The vast majority (98 percent) of financial advisors say their companies have taken steps to implement AI strategies — including proof of concepts, deploying artificial intelligence within targeted business units, and scaling it across the organization — but many advisors also believe their companies’ AI tools and insights are too complex to use, according to a new survey by Accenture.
Accenture has been conducting and publishing research into the perception and use of AI in asset management for years. In December 2020, the The company published a survey of 100 wealth management executives and found that 84 percent of executives said AI will “fundamentally transform the wealth management industry over the next five years.” but 85 percent also said the impact of AI is “more hype than reality for today’s businesses.” Of those surveyed in 2020, 60 percent said they were already using artificial intelligence, and 28 percent were scaling or expanding its use.
Eighteen months later, 83 percent of advisors believe AI will have a direct, measurable and consistent impact on the client-advisor relationship by early 2024, and the same percentage believe AI will be able to deliver “a level of sophisticated advice within that same time frame.” and planning that will eventually leave [financial advisors] compete with an algorithm for customers.”
Independent RIAs made up 16 percent of the survey respondents, with the majority (43 percent) coming from advisors at brokerage houses. Scott Reddel, director of wealth management at Accenture and one of the principal investigators in this study, said he was surprised at the “extreme” positive response to AI from advisors compared to previous years. The reasons for this, he says, are twofold.
“Companies are making AI a priority, so advisors hear more about it and hear different things. Plus, the industry and consultants have gotten smarter and better at rationalizing expectations of what AI will do,” said Reddel.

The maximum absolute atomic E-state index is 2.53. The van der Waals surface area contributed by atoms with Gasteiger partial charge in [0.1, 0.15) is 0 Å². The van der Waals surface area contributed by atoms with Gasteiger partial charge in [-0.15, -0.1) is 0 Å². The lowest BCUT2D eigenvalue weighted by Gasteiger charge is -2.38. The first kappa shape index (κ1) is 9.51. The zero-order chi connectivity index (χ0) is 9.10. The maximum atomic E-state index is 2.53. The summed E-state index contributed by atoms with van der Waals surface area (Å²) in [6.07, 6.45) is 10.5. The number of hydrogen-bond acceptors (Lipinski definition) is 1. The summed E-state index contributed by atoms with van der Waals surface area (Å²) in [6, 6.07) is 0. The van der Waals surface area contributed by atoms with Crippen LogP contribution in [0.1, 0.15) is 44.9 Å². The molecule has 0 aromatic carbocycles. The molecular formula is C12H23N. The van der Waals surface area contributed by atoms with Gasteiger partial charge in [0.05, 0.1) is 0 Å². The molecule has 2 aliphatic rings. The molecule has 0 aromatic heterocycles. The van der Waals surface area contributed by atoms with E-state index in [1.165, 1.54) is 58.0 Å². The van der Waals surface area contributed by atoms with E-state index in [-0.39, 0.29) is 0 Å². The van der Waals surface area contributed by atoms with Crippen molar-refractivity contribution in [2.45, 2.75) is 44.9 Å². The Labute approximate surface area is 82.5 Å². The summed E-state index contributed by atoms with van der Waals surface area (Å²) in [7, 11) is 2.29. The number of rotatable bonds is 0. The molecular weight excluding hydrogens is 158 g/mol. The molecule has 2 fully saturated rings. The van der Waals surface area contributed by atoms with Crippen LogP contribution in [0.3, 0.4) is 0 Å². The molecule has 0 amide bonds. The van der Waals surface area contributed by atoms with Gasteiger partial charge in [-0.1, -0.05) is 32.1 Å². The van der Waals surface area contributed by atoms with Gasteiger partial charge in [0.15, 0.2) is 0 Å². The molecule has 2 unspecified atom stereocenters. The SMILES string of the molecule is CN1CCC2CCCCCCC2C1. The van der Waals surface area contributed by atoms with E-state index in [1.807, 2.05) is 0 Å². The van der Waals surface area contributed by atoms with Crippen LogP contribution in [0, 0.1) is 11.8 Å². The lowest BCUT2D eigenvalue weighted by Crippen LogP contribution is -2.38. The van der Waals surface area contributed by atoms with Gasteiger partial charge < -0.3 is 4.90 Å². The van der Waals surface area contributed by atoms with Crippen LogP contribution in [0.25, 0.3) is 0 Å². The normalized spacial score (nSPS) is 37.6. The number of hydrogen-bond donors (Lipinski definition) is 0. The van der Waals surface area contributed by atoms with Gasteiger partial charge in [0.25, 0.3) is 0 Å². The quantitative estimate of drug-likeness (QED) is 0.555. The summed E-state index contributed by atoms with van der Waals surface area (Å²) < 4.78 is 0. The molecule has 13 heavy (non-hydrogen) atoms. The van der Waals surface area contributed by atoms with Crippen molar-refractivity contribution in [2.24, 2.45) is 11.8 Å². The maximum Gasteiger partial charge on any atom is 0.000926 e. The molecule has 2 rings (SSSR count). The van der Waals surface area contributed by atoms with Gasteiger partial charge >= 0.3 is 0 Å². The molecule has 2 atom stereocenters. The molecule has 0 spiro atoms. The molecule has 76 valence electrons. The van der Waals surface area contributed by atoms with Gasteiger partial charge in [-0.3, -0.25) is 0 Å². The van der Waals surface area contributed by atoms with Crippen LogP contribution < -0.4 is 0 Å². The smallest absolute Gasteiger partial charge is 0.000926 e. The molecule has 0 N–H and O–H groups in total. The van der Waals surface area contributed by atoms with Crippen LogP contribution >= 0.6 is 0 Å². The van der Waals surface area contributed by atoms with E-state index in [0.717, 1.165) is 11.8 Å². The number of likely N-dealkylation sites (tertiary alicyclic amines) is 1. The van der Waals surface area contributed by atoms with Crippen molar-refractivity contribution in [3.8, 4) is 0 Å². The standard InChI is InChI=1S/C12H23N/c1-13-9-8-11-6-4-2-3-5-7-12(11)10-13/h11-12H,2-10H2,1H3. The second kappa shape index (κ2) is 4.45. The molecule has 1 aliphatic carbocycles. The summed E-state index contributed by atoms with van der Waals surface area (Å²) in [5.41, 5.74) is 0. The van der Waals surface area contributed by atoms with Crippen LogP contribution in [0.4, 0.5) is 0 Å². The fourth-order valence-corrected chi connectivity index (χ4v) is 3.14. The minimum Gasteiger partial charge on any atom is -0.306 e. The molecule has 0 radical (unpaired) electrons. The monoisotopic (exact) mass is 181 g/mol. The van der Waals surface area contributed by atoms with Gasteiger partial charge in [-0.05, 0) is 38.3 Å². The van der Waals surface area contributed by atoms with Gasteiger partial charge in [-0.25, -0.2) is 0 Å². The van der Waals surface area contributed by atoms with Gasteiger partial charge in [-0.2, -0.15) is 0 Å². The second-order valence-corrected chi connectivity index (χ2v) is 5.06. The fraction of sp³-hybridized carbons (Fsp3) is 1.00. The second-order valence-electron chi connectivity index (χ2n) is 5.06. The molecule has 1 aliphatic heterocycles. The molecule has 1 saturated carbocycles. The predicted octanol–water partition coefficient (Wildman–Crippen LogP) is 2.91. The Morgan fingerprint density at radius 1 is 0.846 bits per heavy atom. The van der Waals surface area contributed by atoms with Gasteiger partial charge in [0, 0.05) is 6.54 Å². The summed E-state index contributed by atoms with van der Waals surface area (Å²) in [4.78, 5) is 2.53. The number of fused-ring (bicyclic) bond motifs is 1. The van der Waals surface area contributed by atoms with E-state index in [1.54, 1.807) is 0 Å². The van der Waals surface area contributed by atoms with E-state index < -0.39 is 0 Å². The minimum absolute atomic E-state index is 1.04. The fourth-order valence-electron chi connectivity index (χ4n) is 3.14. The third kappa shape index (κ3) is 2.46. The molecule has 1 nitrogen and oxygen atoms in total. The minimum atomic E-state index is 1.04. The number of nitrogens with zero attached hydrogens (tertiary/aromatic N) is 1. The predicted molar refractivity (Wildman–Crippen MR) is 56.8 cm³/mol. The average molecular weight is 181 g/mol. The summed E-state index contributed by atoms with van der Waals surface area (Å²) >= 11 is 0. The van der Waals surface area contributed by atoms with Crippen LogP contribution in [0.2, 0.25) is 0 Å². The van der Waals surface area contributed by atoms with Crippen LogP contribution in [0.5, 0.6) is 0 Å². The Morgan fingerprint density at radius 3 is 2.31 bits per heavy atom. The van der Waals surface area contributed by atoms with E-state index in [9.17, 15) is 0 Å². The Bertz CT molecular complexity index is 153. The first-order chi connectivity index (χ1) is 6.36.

Most asset managers using AI technology focus on “low hanging fruit” that helps advisors deliver a particular advice or product that helps advisors do their jobs better or more efficiently, Reddel says.
There are many examples of this type of technology being deployed, of prospecting tools that use machine learning and publicly available market data to help advisors hyper-personalize their reach until financial planning software that helps advisors analyze wealth and tax data† Bento Engine, a fintech company that mines CRM data and automatically alerts advisors when it finds potential consulting opportunities for their clients, recently raised $1.1 million in seed funding†
Consultants want AI tools that make them more time efficient and improve the perception their clients have of them.
Of those surveyed, 87 percent of consultants want to use more AI tools on a daily basis, and over 80 percent believe AI-powered real-time notifications of clients’ life events would be one of the clearest and measurable benefits. Eight out of 10 consultants also prefer to use AI tools to automate time-consuming manual tasks and believe the biggest benefit of AI is translating client data into actionable insights.
Still, there are challenges in integrating AI into asset management systems.
“There are many different pilots with different use cases, so it becomes difficult for an advisor to figure out what is really useful or where they get the value. That creates a lot of churn in adoption,” says Reddel.
Doug Fritz, founder and CEO of F2 Strategy, a technology consultant to wealth management companies, says real AI technology is almost nonexistent in wealth management and that most of what advisors want and what companies call “AI” is just automation.
“Artificial intelligences are tools that can view trends and then suggest specific actions in the future,” Fritz said. “If Excel can do it, it probably isn’t artificial.”
Both Fritz and Reddel agree that asset management is lagging far behind other industries in implementing the technology.
An Accenture from 2021 worldwide survey of 1,176 companies in 16 industries on their use of AI technology and its maturity saw financial services come in last. (According to the study, AI maturity is the degree to which organizations outperform their peers in a combination of AI-related fundamental and differentiating capabilities.)
According to Accenture’s most recent survey, many consultants at companies investing in some form of AI technology or automation struggle with how their companies implement it. had hoped. More than 60 percent of consultants believe their company is undertaking too many AI pilots in its drive to adopt the technology. (Nearly half believe their company’s culture is the biggest barrier to adopting AI.)
Companies developing AI technology should focus on seeing a single use case or program to the end, ensuring that the company’s priorities align with where advisors find high value, and providing management support to ensure the success of the AI program. guarantee, the report said.